Mirumachi, N. 2015. Transboundary water politics in the developing world. Earthscan Studies in Water Resources Development, Routledge, 224 p., Hardback: £92.00, Paperback £29.59, ISBN: 978-1-415-81295-5
Social Sciences Group, Wageningen University, Netherlands; firstname.lastname@example.org
To cite this Review: Warner, J. 2018. Review of "Transboundary water politics in the developing world", Earthscan Studies in Water Resources Development, Routledge, 2015, by Nirumachi, N., Water Alternatives, http://www.water-alternatives.org/index.php/boh/item/15-tbw
Every now and then the next international water war is predicted, but it never materialises. This, however, does not mean that all is moonlight and roses. 'No war, no peace' is a pretty common state of affairs on transboundary rivers in the global South. There is no inevitable trajectory from violent conflict to peaceful cooperation.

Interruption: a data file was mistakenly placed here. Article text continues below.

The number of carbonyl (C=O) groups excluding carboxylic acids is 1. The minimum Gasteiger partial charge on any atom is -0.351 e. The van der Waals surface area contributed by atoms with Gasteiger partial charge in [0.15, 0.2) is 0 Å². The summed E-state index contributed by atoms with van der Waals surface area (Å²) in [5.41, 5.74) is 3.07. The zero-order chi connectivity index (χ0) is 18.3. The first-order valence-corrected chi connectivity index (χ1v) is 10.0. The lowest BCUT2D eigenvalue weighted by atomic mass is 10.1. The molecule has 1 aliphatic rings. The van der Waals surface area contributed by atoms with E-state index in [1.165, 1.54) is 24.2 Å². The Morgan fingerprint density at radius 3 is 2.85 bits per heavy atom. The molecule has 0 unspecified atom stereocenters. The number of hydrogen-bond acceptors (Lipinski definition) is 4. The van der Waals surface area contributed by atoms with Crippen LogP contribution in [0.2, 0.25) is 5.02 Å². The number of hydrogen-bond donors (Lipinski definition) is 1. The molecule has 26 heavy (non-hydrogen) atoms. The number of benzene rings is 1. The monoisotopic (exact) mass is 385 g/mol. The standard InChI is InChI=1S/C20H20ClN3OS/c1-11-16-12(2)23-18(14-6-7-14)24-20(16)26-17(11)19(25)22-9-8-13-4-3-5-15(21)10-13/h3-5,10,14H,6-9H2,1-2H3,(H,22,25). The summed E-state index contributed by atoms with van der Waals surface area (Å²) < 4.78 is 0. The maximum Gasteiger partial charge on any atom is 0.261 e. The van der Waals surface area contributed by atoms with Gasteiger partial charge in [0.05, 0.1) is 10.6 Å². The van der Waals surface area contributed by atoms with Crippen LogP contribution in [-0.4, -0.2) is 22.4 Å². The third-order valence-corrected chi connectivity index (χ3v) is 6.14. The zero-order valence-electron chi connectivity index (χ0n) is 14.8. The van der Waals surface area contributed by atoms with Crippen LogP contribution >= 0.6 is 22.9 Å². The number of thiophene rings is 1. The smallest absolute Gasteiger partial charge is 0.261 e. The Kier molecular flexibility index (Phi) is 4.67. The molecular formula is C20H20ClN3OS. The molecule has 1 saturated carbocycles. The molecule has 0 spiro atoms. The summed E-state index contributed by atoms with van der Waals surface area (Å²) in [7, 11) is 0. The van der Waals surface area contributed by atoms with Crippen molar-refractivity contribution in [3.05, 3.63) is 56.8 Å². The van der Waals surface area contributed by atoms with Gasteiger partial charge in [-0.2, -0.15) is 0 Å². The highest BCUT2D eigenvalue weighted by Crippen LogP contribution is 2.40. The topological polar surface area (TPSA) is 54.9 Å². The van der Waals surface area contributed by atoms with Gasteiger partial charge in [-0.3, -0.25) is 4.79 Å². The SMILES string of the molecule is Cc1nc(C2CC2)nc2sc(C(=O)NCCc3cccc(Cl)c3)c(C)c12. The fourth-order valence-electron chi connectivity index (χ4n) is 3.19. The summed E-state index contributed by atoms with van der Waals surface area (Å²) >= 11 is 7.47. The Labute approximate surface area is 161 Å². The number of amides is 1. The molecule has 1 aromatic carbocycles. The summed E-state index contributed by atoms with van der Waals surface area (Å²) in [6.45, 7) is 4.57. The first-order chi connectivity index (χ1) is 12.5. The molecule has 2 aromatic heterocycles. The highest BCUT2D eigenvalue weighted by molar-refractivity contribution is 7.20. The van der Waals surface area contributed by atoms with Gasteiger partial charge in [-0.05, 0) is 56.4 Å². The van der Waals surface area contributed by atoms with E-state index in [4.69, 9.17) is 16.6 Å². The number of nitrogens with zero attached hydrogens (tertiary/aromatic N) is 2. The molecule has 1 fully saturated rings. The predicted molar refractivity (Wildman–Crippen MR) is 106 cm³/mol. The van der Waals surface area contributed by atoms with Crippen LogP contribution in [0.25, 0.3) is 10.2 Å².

Naho Mirumachi, a founder member of the London Water Research Group and lecturer at King's College in London, rose to prominence in the late 2000s with a bright idea: conflict and coordination are not a continuum, but may alternate or even coincide. This deceptively simple brainwave gainsays current preoccupations with transboundary basin cooperation, climate fuelled or otherwise, which may be economically rational, but politically far less straightforward.